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If your day-of-surgery cancellation rate is greater than 1%, YOU HAVE AN OPPORTUNITY!

Posted by Surgical Directions on Nov 4, 2021 11:35:35 AM

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With experience working with over 400 hospitals, Surgical Directions has observed the greatest opportunity in improving procedural care can usually be found in the process of scheduling and preparing patients for surgery.

Most patient preparation in the US is office-based, often last minute, inconsistent, and generally patient unfriendly. It should come as no surprise that in many hospitals day-of-surgery cancellation rates are high, often exceeding 5%. Of course, the surgeon and patient frustration from a cancellation can be significant, often with long-term consequences for the hospital. Additionally, the opportunity cost of every cancellation in lost time and materials is substantial, ranging from $2,000-$10,000[i].

In Surgical Directions’ experience, a cancellation rate exceeding 1% is a direct indication that a hospital’s scheduling and preparation process needs in-depth review and restructuring.

Patient preparation for surgery is a complex process and consists of many interdependent components:

  • Scheduling: This should include an accurate and compressive booking document with all the necessary information required in having a prepared patient and operating room on the day of surgery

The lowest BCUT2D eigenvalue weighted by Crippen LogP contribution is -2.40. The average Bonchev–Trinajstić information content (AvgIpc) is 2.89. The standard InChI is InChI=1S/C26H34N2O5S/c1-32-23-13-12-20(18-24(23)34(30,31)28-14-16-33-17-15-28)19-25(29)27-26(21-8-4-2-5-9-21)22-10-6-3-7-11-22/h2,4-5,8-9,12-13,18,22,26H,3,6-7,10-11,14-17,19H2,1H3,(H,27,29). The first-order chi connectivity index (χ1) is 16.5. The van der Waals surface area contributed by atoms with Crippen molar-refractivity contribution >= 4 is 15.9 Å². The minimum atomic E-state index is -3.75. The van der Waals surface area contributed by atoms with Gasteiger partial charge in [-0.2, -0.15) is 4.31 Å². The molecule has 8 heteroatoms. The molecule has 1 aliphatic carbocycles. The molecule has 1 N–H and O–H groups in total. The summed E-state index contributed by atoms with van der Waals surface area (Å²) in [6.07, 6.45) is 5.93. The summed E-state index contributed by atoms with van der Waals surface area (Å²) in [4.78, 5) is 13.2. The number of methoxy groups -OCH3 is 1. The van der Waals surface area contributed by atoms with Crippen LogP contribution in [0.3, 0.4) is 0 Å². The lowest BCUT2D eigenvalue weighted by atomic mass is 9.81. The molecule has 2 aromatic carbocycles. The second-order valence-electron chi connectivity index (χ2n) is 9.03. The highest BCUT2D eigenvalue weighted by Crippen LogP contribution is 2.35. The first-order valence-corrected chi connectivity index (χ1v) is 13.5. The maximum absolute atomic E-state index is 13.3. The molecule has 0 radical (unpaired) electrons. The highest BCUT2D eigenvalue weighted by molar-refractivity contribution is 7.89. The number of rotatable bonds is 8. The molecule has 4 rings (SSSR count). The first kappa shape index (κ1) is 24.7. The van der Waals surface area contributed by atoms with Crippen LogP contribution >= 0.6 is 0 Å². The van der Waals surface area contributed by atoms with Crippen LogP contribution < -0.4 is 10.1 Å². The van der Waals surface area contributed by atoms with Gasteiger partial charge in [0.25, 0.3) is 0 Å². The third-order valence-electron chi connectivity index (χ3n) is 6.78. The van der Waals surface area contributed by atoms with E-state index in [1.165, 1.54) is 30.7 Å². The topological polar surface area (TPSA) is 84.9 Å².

• Pre-authorization and financial counselling: This “admitting” process should start at the time of booking. By the time the patient arrives and enters the admitting process, all financial issues should be addressed.
  • Patient preparation: Ideally, the patient begins the clinical optimization process in the office with plenty of lead time before the surgery. Best practice patient preparation is hospital-based, with consistent, universally agreed-upon work-up standards and algorithms. In this system patients have a review-of-systems phone screen.
  • Patient education and communication: Eliminating patient frustration and confusion prior to admission should be part of the process. It requires a carefully designed patient-centric communication and education system. State-of-the-art hospitals are now incorporating patient engagement technologies the optimize interactive communication using the ubiquitous smartphone.